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Wired Women: Gender and New Realities in Cyberspace

4 out of 5 stars 1 customer review
ISBN-13: 978-1878067739
ISBN-10: 1878067737
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Editorial Reviews

Amazon.com Review

Like many past physical frontiers of the world, the online world has been, until recently, a bastion of male prerogative. Thankfully this is changing as more women gain access, and with statistical change comes a shift in online interpersonal relations and the very nature of the Net. Wired Women contains 15 essays written by women that provide a much-needed new perspective on a life--and a literature--that had for years been an odd cross between macho and nerdy.

From Library Journal

Weise, an Associated Press Internet correspondent, and Cherny, a researcher at AT&T Bell Labs, have pulled together 15 essays offering various insights from women heavily involved in the Internet. The topics range from the male chauvinism that permeates the net to cybercensorship at Carnegie Mellon. Many of the women narrate personal experiences, usually occurring on the job or while they were enrolled in an academic program. The world described is heavily chauvinistic yet populated with groups and mechanisms capable of providing diverse support to women from all parts of society. Some of the excitement and the technological breakthroughs that the Internet offers come through here, but the book lacks coherence and interpretation or analysis of what these anecdotal contributions really signify. For larger collections only.?Hilary Burton, Lawrence Livermore National Lab., Livermore, Cal.
Copyright 1996 Reed Business Information, Inc.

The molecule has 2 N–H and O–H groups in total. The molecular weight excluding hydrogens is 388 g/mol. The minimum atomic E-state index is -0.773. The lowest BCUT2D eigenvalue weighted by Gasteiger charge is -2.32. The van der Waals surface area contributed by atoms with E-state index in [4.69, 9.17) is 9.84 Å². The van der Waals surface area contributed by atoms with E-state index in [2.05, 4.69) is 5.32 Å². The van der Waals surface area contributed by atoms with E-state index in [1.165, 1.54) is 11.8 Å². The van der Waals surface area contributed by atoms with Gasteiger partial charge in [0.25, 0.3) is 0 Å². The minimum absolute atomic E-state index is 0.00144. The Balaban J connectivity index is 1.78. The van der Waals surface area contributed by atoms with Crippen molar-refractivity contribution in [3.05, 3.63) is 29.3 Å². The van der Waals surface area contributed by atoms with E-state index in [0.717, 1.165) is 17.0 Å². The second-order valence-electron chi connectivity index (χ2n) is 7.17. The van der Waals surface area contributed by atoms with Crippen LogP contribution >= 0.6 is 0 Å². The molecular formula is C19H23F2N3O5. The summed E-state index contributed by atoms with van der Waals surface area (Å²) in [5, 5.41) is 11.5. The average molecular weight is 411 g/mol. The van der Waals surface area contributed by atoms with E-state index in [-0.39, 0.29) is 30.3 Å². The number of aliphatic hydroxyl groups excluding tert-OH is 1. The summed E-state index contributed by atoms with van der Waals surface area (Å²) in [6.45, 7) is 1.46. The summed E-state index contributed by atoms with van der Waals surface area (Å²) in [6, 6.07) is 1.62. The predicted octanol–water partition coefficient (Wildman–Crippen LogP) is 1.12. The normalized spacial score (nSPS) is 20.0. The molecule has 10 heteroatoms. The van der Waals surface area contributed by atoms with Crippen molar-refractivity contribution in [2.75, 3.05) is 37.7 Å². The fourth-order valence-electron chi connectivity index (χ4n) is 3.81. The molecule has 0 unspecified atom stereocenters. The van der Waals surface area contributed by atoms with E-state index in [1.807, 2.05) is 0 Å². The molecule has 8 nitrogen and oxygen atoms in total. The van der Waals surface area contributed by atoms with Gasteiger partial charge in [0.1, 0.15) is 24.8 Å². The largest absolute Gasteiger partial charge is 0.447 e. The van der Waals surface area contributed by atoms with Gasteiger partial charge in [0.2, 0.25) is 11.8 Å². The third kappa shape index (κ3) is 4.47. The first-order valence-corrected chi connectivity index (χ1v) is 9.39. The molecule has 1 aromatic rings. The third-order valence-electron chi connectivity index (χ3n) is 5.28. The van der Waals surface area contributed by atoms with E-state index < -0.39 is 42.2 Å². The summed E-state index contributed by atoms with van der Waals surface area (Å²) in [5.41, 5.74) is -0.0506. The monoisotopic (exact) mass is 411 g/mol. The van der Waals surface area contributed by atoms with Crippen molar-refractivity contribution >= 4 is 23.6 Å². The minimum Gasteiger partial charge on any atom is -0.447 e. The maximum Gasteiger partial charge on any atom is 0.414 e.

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Product Details

  • Paperback: 270 pages
  • Publisher: Seal Press (March 20, 1996)
  • Language: English
  • ISBN-10: 1878067737
  • ISBN-13: 978-1878067739
  • Product Dimensions: 9 x 5 x 0.7 inches
  • Shipping Weight: 13.6 ounces
  • Average Customer Review: 4.0 out of 5 stars  See all reviews (1 customer review)
  • Amazon Best Sellers Rank: #2,553,350 in Books (See Top 100 in Books)

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Top Customer Reviews

Format: Paperback
The essays, individually, were very strong, and collectively
make for quite an interesting read.

Pro: Funny in places you don't expect; don't miss the
"Clitoral Hoods" response to censorship at CMU, or numerous
other great touches.

Con: It is a little disorienting to receive (it seemed)
6 explanations of Usenet in a row. It seems like careful
editing could have prevented the essays from these tedious
redundancies.

More importantly, I found all the essays to be worth my
time reading, save one: the sensationalistic piece of tripe
about "hacker's attitudes towards women." I can only
conclude that the author of this piece was hopelessly naive,
or else was going out of her(?) way to create a piece of
fiction doing justice to every adolescent male's fantasies
of hacker eliteness. So cliche riddled it would have made
me laugh if it hadn't been so far removed from the rest
of the book in quality.

In sum: excellent essays, well worth a read, skip the
unspeakable hacker essay.
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